Mark Twain said, “A person who won’t read has no advantage over one who can’t read.”
That can also apply to bridge. The player who does not pay any attention to the opening lead has no advantage over the player who sees it but fails to work out what information it imparts.
Sometimes declarer can work out what to do just by analyzing the opening lead.
In this example, how should South play in three no-trump after West leads a fourth-highest spade five?
This is surely the most common two-bid auction. It is true that on this deal, three no-trump can be defeated if West is inspired enough to lead a heart, and five diamonds can always be made with a good guess in the trump suit. But if you try to get to five of a minor with two balanced hands opposite each other, you will be a big loser in the long run. Go for the nine-trick game unless you are sure it cannot make.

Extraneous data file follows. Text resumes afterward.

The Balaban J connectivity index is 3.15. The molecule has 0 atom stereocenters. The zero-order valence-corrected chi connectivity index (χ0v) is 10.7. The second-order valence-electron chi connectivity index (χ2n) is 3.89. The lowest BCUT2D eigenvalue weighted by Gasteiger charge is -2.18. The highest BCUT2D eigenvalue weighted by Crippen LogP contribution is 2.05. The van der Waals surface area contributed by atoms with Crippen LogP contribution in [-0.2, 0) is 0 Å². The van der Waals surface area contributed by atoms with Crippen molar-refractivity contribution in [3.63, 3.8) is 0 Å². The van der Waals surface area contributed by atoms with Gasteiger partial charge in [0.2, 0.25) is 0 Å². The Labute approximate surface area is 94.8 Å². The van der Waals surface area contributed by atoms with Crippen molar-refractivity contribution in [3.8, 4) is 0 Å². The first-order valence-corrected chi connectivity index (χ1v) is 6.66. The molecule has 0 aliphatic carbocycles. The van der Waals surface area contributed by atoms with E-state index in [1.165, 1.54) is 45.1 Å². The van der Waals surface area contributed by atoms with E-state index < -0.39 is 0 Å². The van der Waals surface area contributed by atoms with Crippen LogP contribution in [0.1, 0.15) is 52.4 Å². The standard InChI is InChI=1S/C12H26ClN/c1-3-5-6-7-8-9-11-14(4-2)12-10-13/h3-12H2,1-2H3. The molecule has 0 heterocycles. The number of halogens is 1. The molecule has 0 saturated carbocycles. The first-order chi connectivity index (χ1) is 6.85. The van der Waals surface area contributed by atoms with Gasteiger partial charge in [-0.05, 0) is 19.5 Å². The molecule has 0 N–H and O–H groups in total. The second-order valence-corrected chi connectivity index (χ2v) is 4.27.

South starts with seven top tricks: two spades, two diamonds and three clubs. And if the diamonds run, there is an overtrick waiting in the wings. But if the diamonds are 3-0, who has the tripleton?
Read West’s lead. How many spades did he start with?
Since South can see the two, three and four, West must have led from exactly a four-card suit. And if he is void in diamonds, he must have at least five hearts or five clubs and surely would have led from that suit — length rules in no-trump. So only East can be void in diamonds.
Declarer should take the first trick and cash the diamond ace.